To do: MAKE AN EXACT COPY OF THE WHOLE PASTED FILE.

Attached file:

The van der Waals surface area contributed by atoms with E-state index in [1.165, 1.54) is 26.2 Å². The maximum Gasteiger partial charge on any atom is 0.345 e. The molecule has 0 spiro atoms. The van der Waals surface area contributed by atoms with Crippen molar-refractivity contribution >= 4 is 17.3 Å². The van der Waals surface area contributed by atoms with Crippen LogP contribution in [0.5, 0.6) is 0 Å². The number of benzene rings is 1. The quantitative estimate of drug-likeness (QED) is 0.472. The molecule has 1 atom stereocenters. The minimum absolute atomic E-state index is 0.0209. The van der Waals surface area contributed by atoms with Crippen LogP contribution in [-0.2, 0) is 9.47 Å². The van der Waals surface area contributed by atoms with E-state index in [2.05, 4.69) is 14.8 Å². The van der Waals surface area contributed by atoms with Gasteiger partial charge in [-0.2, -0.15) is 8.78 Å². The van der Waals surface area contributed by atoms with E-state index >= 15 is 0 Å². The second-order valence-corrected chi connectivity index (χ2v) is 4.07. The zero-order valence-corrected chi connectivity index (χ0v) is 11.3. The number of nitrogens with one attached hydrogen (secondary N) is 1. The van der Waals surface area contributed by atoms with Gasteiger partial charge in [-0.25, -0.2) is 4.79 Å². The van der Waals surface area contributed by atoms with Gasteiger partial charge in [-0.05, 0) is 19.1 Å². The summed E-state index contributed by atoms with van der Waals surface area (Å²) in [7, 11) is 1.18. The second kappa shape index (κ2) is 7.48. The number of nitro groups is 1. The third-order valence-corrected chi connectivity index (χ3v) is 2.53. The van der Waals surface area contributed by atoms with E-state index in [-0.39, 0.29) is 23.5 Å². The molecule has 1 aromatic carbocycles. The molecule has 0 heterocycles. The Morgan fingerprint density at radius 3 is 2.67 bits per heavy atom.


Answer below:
The van der Waals surface area contributed by atoms with E-state index in [1.165, 1.54) is 26.2 Å². The maximum Gasteiger partial charge on any atom is 0.345 e. The molecule has 0 spiro atoms. The van der Waals surface area contributed by atoms with Crippen molar-refractivity contribution >= 4 is 17.3 Å². The van der Waals surface area contributed by atoms with Crippen LogP contribution in [0.5, 0.6) is 0 Å². The number of benzene rings is 1. The quantitative estimate of drug-likeness (QED) is 0.472. The molecule has 1 atom stereocenters. The minimum absolute atomic E-state index is 0.0209. The van der Waals surface area contributed by atoms with Crippen LogP contribution in [-0.2, 0) is 9.47 Å². The van der Waals surface area contributed by atoms with E-state index in [2.05, 4.69) is 14.8 Å². The van der Waals surface area contributed by atoms with Gasteiger partial charge in [-0.2, -0.15) is 8.78 Å². The van der Waals surface area contributed by atoms with E-state index >= 15 is 0 Å². The second-order valence-corrected chi connectivity index (χ2v) is 4.07. The zero-order valence-corrected chi connectivity index (χ0v) is 11.3. The number of nitrogens with one attached hydrogen (secondary N) is 1. The van der Waals surface area contributed by atoms with Gasteiger partial charge in [-0.25, -0.2) is 4.79 Å². The van der Waals surface area contributed by atoms with Gasteiger partial charge in [-0.05, 0) is 19.1 Å². The summed E-state index contributed by atoms with van der Waals surface area (Å²) in [7, 11) is 1.18. The second kappa shape index (κ2) is 7.48. The number of nitro groups is 1. The third-order valence-corrected chi connectivity index (χ3v) is 2.53. The van der Waals surface area contributed by atoms with E-state index in [-0.39, 0.29) is 23.5 Å². The molecule has 1 aromatic carbocycles. The molecule has 0 heterocycles. The Morgan fingerprint density at radius 3 is 2.67 bits per heavy atom.